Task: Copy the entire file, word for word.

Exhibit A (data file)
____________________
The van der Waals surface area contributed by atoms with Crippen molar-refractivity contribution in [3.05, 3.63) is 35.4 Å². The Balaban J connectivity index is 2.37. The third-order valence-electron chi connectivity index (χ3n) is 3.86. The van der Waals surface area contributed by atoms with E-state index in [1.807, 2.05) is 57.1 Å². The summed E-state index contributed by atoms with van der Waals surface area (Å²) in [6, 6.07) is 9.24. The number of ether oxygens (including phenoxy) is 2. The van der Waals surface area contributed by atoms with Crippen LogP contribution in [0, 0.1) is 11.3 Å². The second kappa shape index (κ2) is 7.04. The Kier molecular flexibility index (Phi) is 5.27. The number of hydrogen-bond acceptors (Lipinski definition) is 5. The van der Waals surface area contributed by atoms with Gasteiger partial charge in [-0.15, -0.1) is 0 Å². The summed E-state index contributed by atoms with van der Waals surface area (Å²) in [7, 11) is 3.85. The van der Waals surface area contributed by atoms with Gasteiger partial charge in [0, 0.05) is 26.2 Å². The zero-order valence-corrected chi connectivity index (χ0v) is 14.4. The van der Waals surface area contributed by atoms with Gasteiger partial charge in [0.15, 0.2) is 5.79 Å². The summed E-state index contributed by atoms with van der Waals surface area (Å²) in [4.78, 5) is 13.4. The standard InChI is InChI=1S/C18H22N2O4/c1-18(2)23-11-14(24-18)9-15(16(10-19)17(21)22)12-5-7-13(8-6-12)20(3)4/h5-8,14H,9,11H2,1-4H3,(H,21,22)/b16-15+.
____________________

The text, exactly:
The van der Waals surface area contributed by atoms with Crippen molar-refractivity contribution in [3.05, 3.63) is 35.4 Å². The Balaban J connectivity index is 2.37. The third-order valence-electron chi connectivity index (χ3n) is 3.86. The van der Waals surface area contributed by atoms with E-state index in [1.807, 2.05) is 57.1 Å². The summed E-state index contributed by atoms with van der Waals surface area (Å²) in [6, 6.07) is 9.24. The number of ether oxygens (including phenoxy) is 2. The van der Waals surface area contributed by atoms with Crippen LogP contribution in [0, 0.1) is 11.3 Å². The second kappa shape index (κ2) is 7.04. The Kier molecular flexibility index (Phi) is 5.27. The number of hydrogen-bond acceptors (Lipinski definition) is 5. The van der Waals surface area contributed by atoms with Gasteiger partial charge in [-0.15, -0.1) is 0 Å². The summed E-state index contributed by atoms with van der Waals surface area (Å²) in [7, 11) is 3.85. The van der Waals surface area contributed by atoms with Gasteiger partial charge in [0, 0.05) is 26.2 Å². The zero-order valence-corrected chi connectivity index (χ0v) is 14.4. The van der Waals surface area contributed by atoms with Gasteiger partial charge in [0.15, 0.2) is 5.79 Å². The summed E-state index contributed by atoms with van der Waals surface area (Å²) in [4.78, 5) is 13.4. The standard InChI is InChI=1S/C18H22N2O4/c1-18(2)23-11-14(24-18)9-15(16(10-19)17(21)22)12-5-7-13(8-6-12)20(3)4/h5-8,14H,9,11H2,1-4H3,(H,21,22)/b16-15+.